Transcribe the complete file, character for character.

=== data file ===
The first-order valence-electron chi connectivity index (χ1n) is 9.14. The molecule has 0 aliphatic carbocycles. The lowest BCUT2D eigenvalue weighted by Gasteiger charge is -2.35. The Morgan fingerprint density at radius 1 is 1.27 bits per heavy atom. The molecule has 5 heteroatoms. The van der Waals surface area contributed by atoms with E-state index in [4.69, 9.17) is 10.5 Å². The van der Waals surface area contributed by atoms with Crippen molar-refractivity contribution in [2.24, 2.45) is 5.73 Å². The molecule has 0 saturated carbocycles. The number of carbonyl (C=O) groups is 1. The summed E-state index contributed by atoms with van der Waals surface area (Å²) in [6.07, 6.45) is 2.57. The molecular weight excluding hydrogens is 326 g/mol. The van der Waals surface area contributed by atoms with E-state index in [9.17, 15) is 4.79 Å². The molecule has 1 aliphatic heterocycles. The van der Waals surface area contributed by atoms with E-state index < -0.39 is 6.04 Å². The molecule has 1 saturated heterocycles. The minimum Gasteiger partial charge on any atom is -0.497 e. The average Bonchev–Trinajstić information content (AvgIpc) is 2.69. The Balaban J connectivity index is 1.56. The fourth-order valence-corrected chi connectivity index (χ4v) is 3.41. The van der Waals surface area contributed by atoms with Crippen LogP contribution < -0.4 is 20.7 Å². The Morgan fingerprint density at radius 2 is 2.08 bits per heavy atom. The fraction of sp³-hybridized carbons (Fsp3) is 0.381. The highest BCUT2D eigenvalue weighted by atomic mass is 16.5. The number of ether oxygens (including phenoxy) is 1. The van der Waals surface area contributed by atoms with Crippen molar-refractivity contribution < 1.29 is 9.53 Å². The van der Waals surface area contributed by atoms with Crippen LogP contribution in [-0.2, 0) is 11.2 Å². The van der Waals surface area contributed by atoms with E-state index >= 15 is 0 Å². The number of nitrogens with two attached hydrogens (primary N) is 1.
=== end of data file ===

The first-order valence-electron chi connectivity index (χ1n) is 9.14. The molecule has 0 aliphatic carbocycles. The lowest BCUT2D eigenvalue weighted by Gasteiger charge is -2.35. The Morgan fingerprint density at radius 1 is 1.27 bits per heavy atom. The molecule has 5 heteroatoms. The van der Waals surface area contributed by atoms with E-state index in [4.69, 9.17) is 10.5 Å². The van der Waals surface area contributed by atoms with Crippen molar-refractivity contribution in [2.24, 2.45) is 5.73 Å². The molecule has 0 saturated carbocycles. The number of carbonyl (C=O) groups is 1. The summed E-state index contributed by atoms with van der Waals surface area (Å²) in [6.07, 6.45) is 2.57. The molecular weight excluding hydrogens is 326 g/mol. The van der Waals surface area contributed by atoms with E-state index in [9.17, 15) is 4.79 Å². The molecule has 1 aliphatic heterocycles. The van der Waals surface area contributed by atoms with E-state index < -0.39 is 6.04 Å². The molecule has 1 saturated heterocycles. The minimum Gasteiger partial charge on any atom is -0.497 e. The average Bonchev–Trinajstić information content (AvgIpc) is 2.69. The Balaban J connectivity index is 1.56. The fourth-order valence-corrected chi connectivity index (χ4v) is 3.41. The van der Waals surface area contributed by atoms with Crippen LogP contribution < -0.4 is 20.7 Å². The Morgan fingerprint density at radius 2 is 2.08 bits per heavy atom. The fraction of sp³-hybridized carbons (Fsp3) is 0.381. The highest BCUT2D eigenvalue weighted by atomic mass is 16.5. The number of ether oxygens (including phenoxy) is 1. The van der Waals surface area contributed by atoms with Crippen molar-refractivity contribution < 1.29 is 9.53 Å². The van der Waals surface area contributed by atoms with Crippen LogP contribution in [-0.2, 0) is 11.2 Å². The van der Waals surface area contributed by atoms with E-state index >= 15 is 0 Å². The number of nitrogens with two attached hydrogens (primary N) is 1.